Longman Dictionary of Contemporary English homepage

Date: 1700-1800
Origin: Perhaps from Dutch kapen 'to steal', from Frisian kapia 'to take away'

cop

2 verb
     
cop2 past tense and past participle copped, present participle copping [transitive] spoken informal
1

cop it

British English
a) to be punished or spoken to angrily because you have done something wrong:
You'll cop it when Mum finds out!
b) to be killed
2 British English to receive something, especially something that you do not want:
I copped all the blame for what happened.
3

cop hold of something

British English used to tell someone to hold something:
Cop hold of the other end, will you?
4

cop an attitude

American English to behave in a way that is not nice, especially by showing that you think you are better or more intelligent than other people
5

cop a feel

American English to touch someone in a sexual way when they do not want you to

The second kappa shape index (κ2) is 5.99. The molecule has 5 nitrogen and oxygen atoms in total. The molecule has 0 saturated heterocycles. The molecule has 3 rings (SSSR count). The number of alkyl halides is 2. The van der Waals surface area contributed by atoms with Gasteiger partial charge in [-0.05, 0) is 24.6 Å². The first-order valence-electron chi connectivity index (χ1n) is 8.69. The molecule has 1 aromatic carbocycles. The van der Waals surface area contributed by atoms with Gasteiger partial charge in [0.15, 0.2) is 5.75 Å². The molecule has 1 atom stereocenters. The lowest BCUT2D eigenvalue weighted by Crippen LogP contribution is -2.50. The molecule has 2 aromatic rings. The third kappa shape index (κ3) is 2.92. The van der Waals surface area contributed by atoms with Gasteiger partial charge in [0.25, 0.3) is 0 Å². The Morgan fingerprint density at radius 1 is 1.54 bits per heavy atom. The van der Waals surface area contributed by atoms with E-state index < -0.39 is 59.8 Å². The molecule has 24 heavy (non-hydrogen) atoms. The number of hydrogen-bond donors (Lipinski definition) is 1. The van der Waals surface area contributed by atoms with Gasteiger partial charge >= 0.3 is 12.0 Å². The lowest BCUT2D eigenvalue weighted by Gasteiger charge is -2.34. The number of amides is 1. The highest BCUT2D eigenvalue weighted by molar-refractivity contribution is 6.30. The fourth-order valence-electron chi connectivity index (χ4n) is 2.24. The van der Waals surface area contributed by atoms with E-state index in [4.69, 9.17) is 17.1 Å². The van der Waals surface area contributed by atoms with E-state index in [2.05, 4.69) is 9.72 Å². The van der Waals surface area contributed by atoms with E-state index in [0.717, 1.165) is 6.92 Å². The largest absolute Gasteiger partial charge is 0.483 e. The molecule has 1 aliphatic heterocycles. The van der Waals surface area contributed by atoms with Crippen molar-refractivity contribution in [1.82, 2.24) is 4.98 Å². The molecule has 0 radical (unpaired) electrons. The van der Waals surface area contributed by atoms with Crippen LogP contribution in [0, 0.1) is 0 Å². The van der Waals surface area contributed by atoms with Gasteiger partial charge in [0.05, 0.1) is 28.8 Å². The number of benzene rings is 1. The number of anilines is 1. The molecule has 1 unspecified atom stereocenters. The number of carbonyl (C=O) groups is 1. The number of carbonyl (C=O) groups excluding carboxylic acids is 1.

6

cop a plea

American EnglishSC to agree to say you are guilty of a crime in order to receive a less severe punishment:
Dunn copped a plea to avoid going to jail.
7

cop a buzz

American English to feel the effects of taking illegal drugs or drinking alcohol

cop off

phrasal verb
to meet someone and start a sexual relationship with them
cop off with
The hero eventually cops off with the princess.

cop out

phrasal verb
to not do something that someone thinks you should do:
As far as I'm concerned, she's copped out and joined the rat race.

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